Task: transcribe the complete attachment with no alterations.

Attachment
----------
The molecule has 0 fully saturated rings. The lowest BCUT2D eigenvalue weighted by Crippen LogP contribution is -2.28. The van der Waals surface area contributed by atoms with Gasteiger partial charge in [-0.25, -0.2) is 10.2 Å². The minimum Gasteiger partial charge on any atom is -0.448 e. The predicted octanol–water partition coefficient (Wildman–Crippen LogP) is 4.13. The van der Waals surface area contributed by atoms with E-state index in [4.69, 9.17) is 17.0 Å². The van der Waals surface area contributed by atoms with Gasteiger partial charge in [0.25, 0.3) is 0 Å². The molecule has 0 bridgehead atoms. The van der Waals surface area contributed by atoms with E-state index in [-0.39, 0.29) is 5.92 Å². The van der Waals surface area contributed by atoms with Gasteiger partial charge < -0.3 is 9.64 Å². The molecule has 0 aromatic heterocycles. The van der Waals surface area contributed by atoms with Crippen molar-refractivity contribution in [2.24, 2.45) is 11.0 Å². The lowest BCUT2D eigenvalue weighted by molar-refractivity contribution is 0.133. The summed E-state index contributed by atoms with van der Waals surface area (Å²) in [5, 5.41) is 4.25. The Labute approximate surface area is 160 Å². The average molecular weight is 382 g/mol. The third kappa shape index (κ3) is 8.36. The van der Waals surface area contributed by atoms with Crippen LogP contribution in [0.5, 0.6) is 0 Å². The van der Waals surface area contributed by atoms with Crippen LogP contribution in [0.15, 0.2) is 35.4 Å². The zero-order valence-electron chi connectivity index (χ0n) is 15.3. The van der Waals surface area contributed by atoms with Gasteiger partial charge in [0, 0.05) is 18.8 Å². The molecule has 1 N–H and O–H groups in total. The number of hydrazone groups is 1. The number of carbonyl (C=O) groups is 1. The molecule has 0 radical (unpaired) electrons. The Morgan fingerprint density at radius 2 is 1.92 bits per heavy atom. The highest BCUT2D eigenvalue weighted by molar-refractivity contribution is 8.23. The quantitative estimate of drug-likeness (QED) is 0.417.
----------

The molecule has 0 fully saturated rings. The lowest BCUT2D eigenvalue weighted by Crippen LogP contribution is -2.28. The van der Waals surface area contributed by atoms with Gasteiger partial charge in [-0.25, -0.2) is 10.2 Å². The minimum Gasteiger partial charge on any atom is -0.448 e. The predicted octanol–water partition coefficient (Wildman–Crippen LogP) is 4.13. The van der Waals surface area contributed by atoms with E-state index in [4.69, 9.17) is 17.0 Å². The van der Waals surface area contributed by atoms with Gasteiger partial charge in [0.25, 0.3) is 0 Å². The molecule has 0 bridgehead atoms. The van der Waals surface area contributed by atoms with E-state index in [-0.39, 0.29) is 5.92 Å². The van der Waals surface area contributed by atoms with Gasteiger partial charge < -0.3 is 9.64 Å². The molecule has 0 aromatic heterocycles. The van der Waals surface area contributed by atoms with Crippen molar-refractivity contribution in [2.24, 2.45) is 11.0 Å². The lowest BCUT2D eigenvalue weighted by molar-refractivity contribution is 0.133. The summed E-state index contributed by atoms with van der Waals surface area (Å²) in [5, 5.41) is 4.25. The Labute approximate surface area is 160 Å². The average molecular weight is 382 g/mol. The third kappa shape index (κ3) is 8.36. The van der Waals surface area contributed by atoms with Crippen LogP contribution in [0.5, 0.6) is 0 Å². The van der Waals surface area contributed by atoms with Crippen LogP contribution in [0.15, 0.2) is 35.4 Å². The zero-order valence-electron chi connectivity index (χ0n) is 15.3. The van der Waals surface area contributed by atoms with Gasteiger partial charge in [0, 0.05) is 18.8 Å². The molecule has 1 N–H and O–H groups in total. The number of hydrazone groups is 1. The number of carbonyl (C=O) groups is 1. The molecule has 0 radical (unpaired) electrons. The Morgan fingerprint density at radius 2 is 1.92 bits per heavy atom. The highest BCUT2D eigenvalue weighted by molar-refractivity contribution is 8.23. The quantitative estimate of drug-likeness (QED) is 0.417.